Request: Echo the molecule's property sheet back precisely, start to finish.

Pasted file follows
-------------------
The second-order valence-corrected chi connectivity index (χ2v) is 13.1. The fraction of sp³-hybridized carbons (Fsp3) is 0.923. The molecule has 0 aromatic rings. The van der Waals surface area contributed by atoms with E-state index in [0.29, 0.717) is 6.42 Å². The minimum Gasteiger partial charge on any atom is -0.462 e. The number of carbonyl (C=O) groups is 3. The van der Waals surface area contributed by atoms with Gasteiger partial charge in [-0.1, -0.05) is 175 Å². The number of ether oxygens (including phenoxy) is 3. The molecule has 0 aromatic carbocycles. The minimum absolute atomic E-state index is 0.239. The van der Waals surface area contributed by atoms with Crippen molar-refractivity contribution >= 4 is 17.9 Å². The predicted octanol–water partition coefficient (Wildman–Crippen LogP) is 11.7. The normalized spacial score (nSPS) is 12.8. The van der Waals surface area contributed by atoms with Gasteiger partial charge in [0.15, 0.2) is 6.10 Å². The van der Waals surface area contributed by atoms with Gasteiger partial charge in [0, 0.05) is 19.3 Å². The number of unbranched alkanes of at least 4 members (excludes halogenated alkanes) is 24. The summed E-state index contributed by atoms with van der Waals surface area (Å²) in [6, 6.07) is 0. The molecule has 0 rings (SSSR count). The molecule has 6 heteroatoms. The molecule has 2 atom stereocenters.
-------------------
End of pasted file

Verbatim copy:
The second-order valence-corrected chi connectivity index (χ2v) is 13.1. The fraction of sp³-hybridized carbons (Fsp3) is 0.923. The molecule has 0 aromatic rings. The van der Waals surface area contributed by atoms with E-state index in [0.29, 0.717) is 6.42 Å². The minimum Gasteiger partial charge on any atom is -0.462 e. The number of carbonyl (C=O) groups is 3. The van der Waals surface area contributed by atoms with Gasteiger partial charge in [-0.1, -0.05) is 175 Å². The number of ether oxygens (including phenoxy) is 3. The molecule has 0 aromatic carbocycles. The minimum absolute atomic E-state index is 0.239. The van der Waals surface area contributed by atoms with Crippen molar-refractivity contribution >= 4 is 17.9 Å². The predicted octanol–water partition coefficient (Wildman–Crippen LogP) is 11.7. The normalized spacial score (nSPS) is 12.8. The van der Waals surface area contributed by atoms with Gasteiger partial charge in [0.15, 0.2) is 6.10 Å². The van der Waals surface area contributed by atoms with Gasteiger partial charge in [0, 0.05) is 19.3 Å². The number of unbranched alkanes of at least 4 members (excludes halogenated alkanes) is 24. The summed E-state index contributed by atoms with van der Waals surface area (Å²) in [6, 6.07) is 0. The molecule has 0 rings (SSSR count). The molecule has 6 heteroatoms. The molecule has 2 atom stereocenters.